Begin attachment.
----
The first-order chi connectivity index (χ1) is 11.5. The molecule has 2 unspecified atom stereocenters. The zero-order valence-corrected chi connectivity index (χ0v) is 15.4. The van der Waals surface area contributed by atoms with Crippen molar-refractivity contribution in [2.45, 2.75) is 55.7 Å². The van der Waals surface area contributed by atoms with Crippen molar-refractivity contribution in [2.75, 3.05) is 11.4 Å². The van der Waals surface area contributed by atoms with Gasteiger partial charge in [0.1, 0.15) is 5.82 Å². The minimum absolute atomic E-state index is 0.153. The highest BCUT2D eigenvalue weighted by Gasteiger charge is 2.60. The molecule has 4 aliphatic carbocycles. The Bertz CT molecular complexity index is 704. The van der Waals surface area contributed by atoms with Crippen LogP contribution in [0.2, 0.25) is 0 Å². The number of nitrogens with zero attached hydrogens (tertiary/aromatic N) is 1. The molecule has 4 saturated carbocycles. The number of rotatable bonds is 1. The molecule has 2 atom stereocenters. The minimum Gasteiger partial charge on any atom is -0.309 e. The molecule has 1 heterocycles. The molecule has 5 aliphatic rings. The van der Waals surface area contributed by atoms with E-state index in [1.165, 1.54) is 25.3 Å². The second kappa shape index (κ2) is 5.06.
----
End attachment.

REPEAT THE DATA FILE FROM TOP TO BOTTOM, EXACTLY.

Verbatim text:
The first-order chi connectivity index (χ1) is 11.5. The molecule has 2 unspecified atom stereocenters. The zero-order valence-corrected chi connectivity index (χ0v) is 15.4. The van der Waals surface area contributed by atoms with Crippen molar-refractivity contribution in [2.45, 2.75) is 55.7 Å². The van der Waals surface area contributed by atoms with Crippen molar-refractivity contribution in [2.75, 3.05) is 11.4 Å². The van der Waals surface area contributed by atoms with Gasteiger partial charge in [0.1, 0.15) is 5.82 Å². The minimum absolute atomic E-state index is 0.153. The highest BCUT2D eigenvalue weighted by Gasteiger charge is 2.60. The molecule has 4 aliphatic carbocycles. The Bertz CT molecular complexity index is 704. The van der Waals surface area contributed by atoms with Crippen LogP contribution in [0.2, 0.25) is 0 Å². The number of nitrogens with zero attached hydrogens (tertiary/aromatic N) is 1. The molecule has 4 saturated carbocycles. The number of rotatable bonds is 1. The molecule has 2 atom stereocenters. The minimum Gasteiger partial charge on any atom is -0.309 e. The molecule has 1 heterocycles. The molecule has 5 aliphatic rings. The van der Waals surface area contributed by atoms with E-state index in [1.165, 1.54) is 25.3 Å². The second kappa shape index (κ2) is 5.06.